Genomewide Analysis of PRC1 and PRC2 Occupancy Identifies Two Classes of Bivalent Domains


Show simple item record Ku, Manching en_US Koche, Richard P. en_US Rheinbay, Esther en_US Mendenhall, Eric M. en_US Endoh, Mitsuhiro en_US Mikkelsen, Tarjei S. en_US Presser, Aviva en_US Nusbaum, Chad en_US Xie, Xiaohui en_US Chi, Andrew S. en_US Adli, Mazhar en_US Kasif, Simon en_US Ptaszek, Leon M. en_US Cowan, Chad A. en_US Lander, Eric S. en_US Koseki, Haruhiko en_US Bernstein, Bradley E. en_US 2012-01-11T00:42:05Z 2012-01-11T00:42:05Z 2008-10-31 en_US
dc.identifier.citation Ku, Manching, Richard P. Koche, Esther Rheinbay, Eric M. Mendenhall, Mitsuhiro Endoh, Tarjei S. Mikkelsen, Aviva Presser, Chad Nusbaum, Xiaohui Xie, Andrew S. Chi, Mazhar Adli, Simon Kasif, Leon M. Ptaszek, Chad A. Cowan, Eric S. Lander, Haruhiko Koseki, Bradley E. Bernstein. "Genomewide Analysis of PRC1 and PRC2 Occupancy Identifies Two Classes of Bivalent Domains" PLoS Genetics 4(10): e1000242. (2008) en_US
dc.identifier.issn 1553-7404 en_US
dc.description.abstract In embryonic stem (ES) cells, bivalent chromatin domains with overlapping repressive (H3 lysine 27 tri-methylation) and activating (H3 lysine 4 tri-methylation) histone modifications mark the promoters of more than 2,000 genes. To gain insight into the structure and function of bivalent domains, we mapped key histone modifications and subunits of Polycomb-repressive complexes 1 and 2 (PRC1 and PRC2) genomewide in human and mouse ES cells by chromatin immunoprecipitation, followed by ultra high-throughput sequencing. We find that bivalent domains can be segregated into two classes—the first occupied by both PRC2 and PRC1 (PRC1-positive) and the second specifically bound by PRC2 (PRC2-only). PRC1-positive bivalent domains appear functionally distinct as they more efficiently retain lysine 27 tri-methylation upon differentiation, show stringent conservation of chromatin state, and associate with an overwhelming number of developmental regulator gene promoters. We also used computational genomics to search for sequence determinants of Polycomb binding. This analysis revealed that the genomewide locations of PRC2 and PRC1 can be largely predicted from the locations, sizes, and underlying motif contents of CpG islands. We propose that large CpG islands depleted of activating motifs confer epigenetic memory by recruiting the full repertoire of Polycomb complexes in pluripotent cells. Author Summary Polycomb-group (PcG) proteins play essential roles in the epigenetic regulation of gene expression during development. PcG proteins are repressors that catalyze lysine 27 tri-methylation on histone H3. They are antagonized by trithorax-group proteins that catalyze lysine 4 tri-methylation. Recent studies of ES cells revealed a novel chromatin pattern consisting of overlapping lysine 27 and lysine 4 tri-methylation. Genomic regions with these opposing modifications were termed "bivalent domains" and proposed to silence developmental regulators while keeping them "poised" for alternate fates. However, our understanding of PcG regulation and bivalent domains remains limited. For instance, bivalent domains affect over 2,000 promoters with diverse functions, which suggests that they may function in diverse cellular processes. Moreover, the mechanisms that underlie the targeting of PcG complexes to specific genomic regions remain completely unknown. To gain insight into these issues, we used ultra high-throughput sequencing to map PcG complexes and related modifications genomewide in human and mouse ES cells. The data identify two classes of bivalent domains with distinct regulatory properties. They also reveal striking relationships between genome sequence and chromatin state that suggest a prominent role for the DNA sequence in dictating the genomewide localization of PcG complexes and, consequently, bivalent domains in ES cells. en_US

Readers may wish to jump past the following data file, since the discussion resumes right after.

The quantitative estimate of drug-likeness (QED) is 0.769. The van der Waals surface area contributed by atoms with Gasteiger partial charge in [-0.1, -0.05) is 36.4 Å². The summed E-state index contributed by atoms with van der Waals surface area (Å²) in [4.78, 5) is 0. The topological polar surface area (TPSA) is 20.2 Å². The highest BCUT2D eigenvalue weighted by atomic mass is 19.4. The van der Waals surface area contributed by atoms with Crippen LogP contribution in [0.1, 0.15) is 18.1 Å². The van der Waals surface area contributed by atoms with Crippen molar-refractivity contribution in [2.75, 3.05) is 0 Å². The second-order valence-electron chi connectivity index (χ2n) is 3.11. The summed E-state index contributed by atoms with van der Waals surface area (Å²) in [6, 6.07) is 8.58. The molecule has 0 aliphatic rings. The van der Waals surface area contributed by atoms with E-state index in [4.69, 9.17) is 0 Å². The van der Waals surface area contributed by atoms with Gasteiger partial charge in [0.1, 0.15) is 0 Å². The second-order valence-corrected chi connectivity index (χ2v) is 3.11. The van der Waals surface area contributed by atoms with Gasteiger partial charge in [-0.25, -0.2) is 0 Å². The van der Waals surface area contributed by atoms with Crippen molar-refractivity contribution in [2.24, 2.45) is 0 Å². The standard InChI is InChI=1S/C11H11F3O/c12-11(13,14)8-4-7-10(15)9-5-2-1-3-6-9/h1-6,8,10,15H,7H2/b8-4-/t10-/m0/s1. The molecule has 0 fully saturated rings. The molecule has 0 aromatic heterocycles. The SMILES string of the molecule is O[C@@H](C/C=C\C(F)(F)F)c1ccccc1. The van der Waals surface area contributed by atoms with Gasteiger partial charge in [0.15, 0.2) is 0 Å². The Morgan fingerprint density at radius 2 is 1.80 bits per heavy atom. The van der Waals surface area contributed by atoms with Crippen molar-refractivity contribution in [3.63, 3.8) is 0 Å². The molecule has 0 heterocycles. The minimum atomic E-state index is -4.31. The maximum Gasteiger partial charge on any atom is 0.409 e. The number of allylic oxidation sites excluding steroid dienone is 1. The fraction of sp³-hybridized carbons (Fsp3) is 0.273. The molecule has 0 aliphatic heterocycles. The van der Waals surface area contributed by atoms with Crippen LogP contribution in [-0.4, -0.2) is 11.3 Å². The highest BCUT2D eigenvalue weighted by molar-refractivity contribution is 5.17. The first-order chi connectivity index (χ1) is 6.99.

dc.description.sponsorship Croucher Foundation; National Human Genome Research Institute; National Institutes of Health (R01 HG003367-01A1); National Cancer Institute; Genome Network Project; Human Genome Research Institute; the Burroughs Wellcome Fund; the Culpeper Foundation; Harvard Stem Cell Institute; Massachusetts General Hospital; Broad Institute of Harvard and MIT en_US
dc.language.iso en en_US
dc.publisher Public Library of Science en_US
dc.title Genomewide Analysis of PRC1 and PRC2 Occupancy Identifies Two Classes of Bivalent Domains en_US
dc.type article en_US
dc.identifier.doi 10.1371/journal.pgen.1000242 en_US
dc.identifier.pubmedid 18974828 en_US
dc.identifier.pmcid 2567431 en_US

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